Now, as we fight the fire of utility costs we must make solid and sound decisions that will help our citizens without creating a new crisis that our children must address twenty years from now. The kicking of the can down the road stops here, it stops now, and stops with us – all of us. We have a good plan that offers opportunities going forward to address and stem the rising cost of electricity. We will continue to move forward, methodically, prudently, wisely, and aggressively. However we will not solve this problem overnight, and we will not address it through a series of unwise, unsound, and finically questionable knee-jerk reactions.
Last week it was suggested by this paper that the city over collected revenue this summer by comparing utility units sold to revenue billed for a single thirty day period in 2014 and 2015 and it was suggested that refund checks be issued. We, your elected representation and your staff, are not opposed to the idea of returning over collected revenues to the citizen. That is one reason the PPCA was implemented and it returned over collected revenues to our citizens in the form of a reduced electric rate below the $0.148 per kwh base rate three times since January. If allowed to do its job, it will allow us to develop a rate stabilization fund to prevent what happened this summer from happening again – and it will also, once that fund is built, return funds to our citizens.
When we compare figures from previous years to today, we have to include the cost of purchasing the electricity for resale and we need to look at costs over a much larger period than thirty days. Between 2014 and 2015 the cost the city pays for power increased significantly, up to 10% on the demand fixed charges that we pay and 3% on the volumetric charges we pay. Those figures have to be accounted for and PPCA does that, and has done that, and the bill you will receive in October for energy used in September will reflect a PPCA addition of $0 – resulting in lower costs for energy than what was experienced this summer.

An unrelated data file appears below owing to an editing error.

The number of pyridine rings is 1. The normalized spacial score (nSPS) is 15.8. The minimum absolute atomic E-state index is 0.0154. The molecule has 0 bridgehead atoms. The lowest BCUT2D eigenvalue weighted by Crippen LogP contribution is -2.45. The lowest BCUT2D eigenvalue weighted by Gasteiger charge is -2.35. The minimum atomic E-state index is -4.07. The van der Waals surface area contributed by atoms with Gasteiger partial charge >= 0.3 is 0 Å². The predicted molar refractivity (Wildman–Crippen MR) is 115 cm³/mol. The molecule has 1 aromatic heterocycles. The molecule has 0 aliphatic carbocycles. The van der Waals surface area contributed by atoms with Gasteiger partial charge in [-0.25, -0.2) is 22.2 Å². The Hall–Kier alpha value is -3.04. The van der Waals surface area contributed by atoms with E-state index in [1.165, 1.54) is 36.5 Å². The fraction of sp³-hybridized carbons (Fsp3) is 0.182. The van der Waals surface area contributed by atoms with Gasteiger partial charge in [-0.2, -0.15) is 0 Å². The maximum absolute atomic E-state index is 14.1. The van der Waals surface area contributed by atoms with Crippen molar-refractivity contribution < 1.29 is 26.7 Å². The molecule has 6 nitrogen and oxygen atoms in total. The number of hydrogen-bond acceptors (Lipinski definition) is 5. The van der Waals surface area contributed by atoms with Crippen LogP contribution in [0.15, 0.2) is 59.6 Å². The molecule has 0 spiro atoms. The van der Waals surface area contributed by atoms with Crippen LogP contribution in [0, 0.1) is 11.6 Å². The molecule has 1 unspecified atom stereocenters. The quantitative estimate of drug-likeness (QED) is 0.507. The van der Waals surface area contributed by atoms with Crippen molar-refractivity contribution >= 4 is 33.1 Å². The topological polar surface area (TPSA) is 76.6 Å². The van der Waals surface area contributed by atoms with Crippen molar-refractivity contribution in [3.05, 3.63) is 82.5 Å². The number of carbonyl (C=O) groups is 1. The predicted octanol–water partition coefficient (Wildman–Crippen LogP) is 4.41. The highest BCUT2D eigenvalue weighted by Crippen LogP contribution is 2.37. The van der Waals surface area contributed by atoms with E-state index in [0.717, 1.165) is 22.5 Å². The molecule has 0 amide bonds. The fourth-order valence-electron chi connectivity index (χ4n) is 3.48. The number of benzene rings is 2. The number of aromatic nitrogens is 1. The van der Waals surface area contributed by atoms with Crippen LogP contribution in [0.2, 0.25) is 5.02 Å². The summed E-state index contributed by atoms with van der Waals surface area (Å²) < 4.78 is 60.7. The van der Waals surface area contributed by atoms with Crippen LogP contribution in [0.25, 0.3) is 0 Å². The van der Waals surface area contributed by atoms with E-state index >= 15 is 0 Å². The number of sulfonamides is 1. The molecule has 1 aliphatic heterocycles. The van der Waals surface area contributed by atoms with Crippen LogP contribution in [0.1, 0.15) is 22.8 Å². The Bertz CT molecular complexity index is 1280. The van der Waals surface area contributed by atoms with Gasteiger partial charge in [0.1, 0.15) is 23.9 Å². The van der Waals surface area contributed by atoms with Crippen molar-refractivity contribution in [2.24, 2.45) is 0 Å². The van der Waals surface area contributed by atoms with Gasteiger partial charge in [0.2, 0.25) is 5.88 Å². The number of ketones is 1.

There are no pictures of our tired and worn out city fathers celebrating the fact that they stopped the downtown fire from destroying our fledgling city, but if there were we suspect it would look similar to the photograph of the 1977 state championship Red Devil football team as they celebrated their victory after defeating James Island. In the picture everyone is smiling, with their arms around each other and fists pumping in the air. They are the black and white sons of mill workers, shop owners, college professors, and educators. They have overcome challenges and they are now forever immortalized in the history of our city.
Decades from now, in a new volume of history of our great city, there will be a reference to the utility crisis of 2015. We are writing that history right now and we have to be sure that the story we write is not one that reports that we acted hastily, basing our decisions on pieces of data with no regard for the whole picture, resulting in a legacy that our children and grandchildren must clean up because we failed to get it right.
Instead we can write a legacy that shows how once again every citizen of this community came together to fix a problem, made solid long lasting decisions to change our government operations, and created a stronger more vibrant city. Perhaps there will even be a picture of us – councilmembers, staff, and citizens – with smiles on our faces that rival those of the 1977 championship team. Together we can do this – now let’s get to work.